In the process of addressing housekeeping, management may find a skeleton here and there that may have an adverse impact. It is better that you should find the problem ahead of time than a potential purchaser, especially before the “fee meters” start running with your advisors. The adverse impact of a skeleton can often be mitigated if it is fully disclosed early in the process.
Of the factors that affect the value and marketability of a business, one of the most important is the existence of proprietary products or services. Protect them by filing copyrights, trademarks, or patents; a corporate name alone is insufficient to protect a brand.
If the business involves technological innovations or trade secrets, make sure that each employee is party to an agreement covering confidential and proprietary information and inventions.
Tax and Estate Planning
What you realize from the sale of a business is far more important than what you sold the business for; Federal, state, and local taxes are the biggest expense you will incur upon the sale of the business and are extremely important in the planning process. Whether you are a C Corp, S Corp, an LLC, or a partnership, Uncle Sam and the state have specific tax issues for you to assess prior to executing a Letter-of-Intent. Should you sell assets or stock? Is there a recapture issue? Do you have estate and philanthropic issues you would like to address? Would you take stock of the acquiring company? A sale over time? These are questions for your advisor team to address to maximize the after-tax value of the transaction.
Sometimes there are delicate family issues to consider regarding estate planning. There may be multiple children of the marriage who will all become heirs of the sellers’ estate, but what if only 1 or 2 of those children work for the business? The “Fair vs Equal” discussion should be considered and planned for; we find that most sellers want to put in place a structure to allow active children to “earn equity” in the business as earned over time.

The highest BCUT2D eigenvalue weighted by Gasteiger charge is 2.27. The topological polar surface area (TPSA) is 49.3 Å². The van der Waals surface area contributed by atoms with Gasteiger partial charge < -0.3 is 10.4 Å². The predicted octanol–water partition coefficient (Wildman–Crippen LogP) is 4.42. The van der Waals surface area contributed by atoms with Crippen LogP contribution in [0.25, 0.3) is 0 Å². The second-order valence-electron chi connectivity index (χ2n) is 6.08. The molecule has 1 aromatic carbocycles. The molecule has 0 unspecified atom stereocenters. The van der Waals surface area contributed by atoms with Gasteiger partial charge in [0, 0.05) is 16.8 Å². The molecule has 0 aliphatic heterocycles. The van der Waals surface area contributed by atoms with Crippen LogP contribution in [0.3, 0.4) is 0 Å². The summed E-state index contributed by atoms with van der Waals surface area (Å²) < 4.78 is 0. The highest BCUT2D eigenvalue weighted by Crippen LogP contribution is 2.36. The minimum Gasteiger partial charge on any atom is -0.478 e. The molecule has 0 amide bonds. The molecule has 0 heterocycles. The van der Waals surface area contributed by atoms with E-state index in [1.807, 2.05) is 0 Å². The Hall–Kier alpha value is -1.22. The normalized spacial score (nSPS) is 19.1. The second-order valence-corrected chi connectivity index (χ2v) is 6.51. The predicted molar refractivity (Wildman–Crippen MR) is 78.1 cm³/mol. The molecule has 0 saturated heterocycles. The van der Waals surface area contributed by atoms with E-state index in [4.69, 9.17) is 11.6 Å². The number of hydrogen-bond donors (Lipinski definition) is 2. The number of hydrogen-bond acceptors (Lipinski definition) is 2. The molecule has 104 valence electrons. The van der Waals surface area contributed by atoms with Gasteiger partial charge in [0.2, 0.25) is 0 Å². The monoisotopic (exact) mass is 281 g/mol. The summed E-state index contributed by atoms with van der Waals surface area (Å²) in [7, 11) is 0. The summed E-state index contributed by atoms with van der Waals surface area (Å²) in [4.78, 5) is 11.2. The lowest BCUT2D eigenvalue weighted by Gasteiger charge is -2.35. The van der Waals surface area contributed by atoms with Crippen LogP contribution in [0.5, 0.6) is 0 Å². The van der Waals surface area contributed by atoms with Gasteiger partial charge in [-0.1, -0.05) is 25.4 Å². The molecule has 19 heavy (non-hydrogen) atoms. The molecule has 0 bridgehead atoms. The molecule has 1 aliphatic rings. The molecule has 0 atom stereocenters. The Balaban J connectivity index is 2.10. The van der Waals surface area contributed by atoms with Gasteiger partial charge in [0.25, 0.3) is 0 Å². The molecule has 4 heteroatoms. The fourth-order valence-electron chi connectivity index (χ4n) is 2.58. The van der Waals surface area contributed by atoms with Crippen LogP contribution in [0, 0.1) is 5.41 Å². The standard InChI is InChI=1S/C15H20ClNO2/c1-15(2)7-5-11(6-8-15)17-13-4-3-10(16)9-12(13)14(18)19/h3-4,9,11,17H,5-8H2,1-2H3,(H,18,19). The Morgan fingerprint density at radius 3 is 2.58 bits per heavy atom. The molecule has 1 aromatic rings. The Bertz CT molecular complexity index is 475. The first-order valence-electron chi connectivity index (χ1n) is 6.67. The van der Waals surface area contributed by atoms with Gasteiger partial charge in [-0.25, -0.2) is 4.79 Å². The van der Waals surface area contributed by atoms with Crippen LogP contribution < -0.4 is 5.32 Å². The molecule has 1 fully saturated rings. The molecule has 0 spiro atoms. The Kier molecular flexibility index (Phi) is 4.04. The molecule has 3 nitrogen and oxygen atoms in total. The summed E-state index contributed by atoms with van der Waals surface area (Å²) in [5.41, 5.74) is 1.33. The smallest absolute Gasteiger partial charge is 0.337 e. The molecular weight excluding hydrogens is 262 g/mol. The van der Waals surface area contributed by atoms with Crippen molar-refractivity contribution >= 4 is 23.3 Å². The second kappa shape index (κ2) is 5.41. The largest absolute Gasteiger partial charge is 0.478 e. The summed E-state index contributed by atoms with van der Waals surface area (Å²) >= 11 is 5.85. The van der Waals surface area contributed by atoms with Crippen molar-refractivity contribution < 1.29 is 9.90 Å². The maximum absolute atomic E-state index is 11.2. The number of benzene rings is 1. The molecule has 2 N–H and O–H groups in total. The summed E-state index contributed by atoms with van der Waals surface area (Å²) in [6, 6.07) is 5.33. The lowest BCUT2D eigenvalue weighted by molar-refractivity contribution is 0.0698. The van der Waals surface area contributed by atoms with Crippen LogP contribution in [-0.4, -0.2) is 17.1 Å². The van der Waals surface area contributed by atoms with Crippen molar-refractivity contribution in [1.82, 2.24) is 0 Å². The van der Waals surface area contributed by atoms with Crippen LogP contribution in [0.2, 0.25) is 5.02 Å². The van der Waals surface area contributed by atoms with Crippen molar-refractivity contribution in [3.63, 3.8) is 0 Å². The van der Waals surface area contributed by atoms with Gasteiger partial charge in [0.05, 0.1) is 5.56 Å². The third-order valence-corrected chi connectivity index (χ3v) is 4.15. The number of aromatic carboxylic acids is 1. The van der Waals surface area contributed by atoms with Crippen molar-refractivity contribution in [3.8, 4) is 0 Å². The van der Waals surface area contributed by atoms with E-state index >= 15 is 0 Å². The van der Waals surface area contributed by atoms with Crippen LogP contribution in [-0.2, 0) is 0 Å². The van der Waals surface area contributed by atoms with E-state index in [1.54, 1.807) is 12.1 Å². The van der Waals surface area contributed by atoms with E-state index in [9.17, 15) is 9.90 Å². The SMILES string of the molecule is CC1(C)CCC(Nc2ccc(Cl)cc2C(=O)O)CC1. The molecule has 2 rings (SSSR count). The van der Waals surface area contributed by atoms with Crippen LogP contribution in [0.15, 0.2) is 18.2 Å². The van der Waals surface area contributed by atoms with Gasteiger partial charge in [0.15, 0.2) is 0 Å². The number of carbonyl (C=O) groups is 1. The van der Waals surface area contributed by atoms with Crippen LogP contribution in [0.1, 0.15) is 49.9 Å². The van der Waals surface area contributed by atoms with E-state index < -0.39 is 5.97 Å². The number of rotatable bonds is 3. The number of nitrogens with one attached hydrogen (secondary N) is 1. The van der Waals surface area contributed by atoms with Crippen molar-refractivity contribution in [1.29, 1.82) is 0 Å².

There comes a point in every sale where, as a tax attorney we work with frequently likes to say, “the deal is pregnant.” At this point, charitable contributions and utilization of certain trust is no longer possible under IRS tax Code. These trigger points are important to know and be aware of if your objectives include philanthropy or gifts to family members.
Most closely held businesses manage their finances to minimize taxes as opposed to increase earnings. Speak to your advisors about ways to reflect the true value of the business in its financial statements (e.g., consider "expensing" less aggressively – perhaps by capitalizing equipment purchases and repairs to buildings or equipment, consider capitalizing loans from shareholders, and, if the business is a "C" corporation and the owners can afford to, consider reducing salaries to FMV to owners).
Examine the true value of each asset that has been depreciated – the business owners may have to substantiate it during the negotiations for a sale. Similarly, try to identify and value the business' intangible assets (e.g., proprietary products, distribution network, name recognition and uniqueness of market niche).
Remember, audited statements are best, reviewed statements are the next best alternative and compiled statements are the least effective reporting. Consider increasing the level of review by your CPA. The cleaner the statements, the more efficient the process.
Core Business Metrics
Crucial for a company and prospective buyer as they provide valuable insights into its performance, growth, and overall health. Here are some key reasons why core business metrics are important:
Performance Evaluation: Metrics allow a company to objectively assess how well it's performing against its goals and benchmarks.
Data-Driven Decisions: Metrics provide actionable data that supports informed decision-making and strategic planning.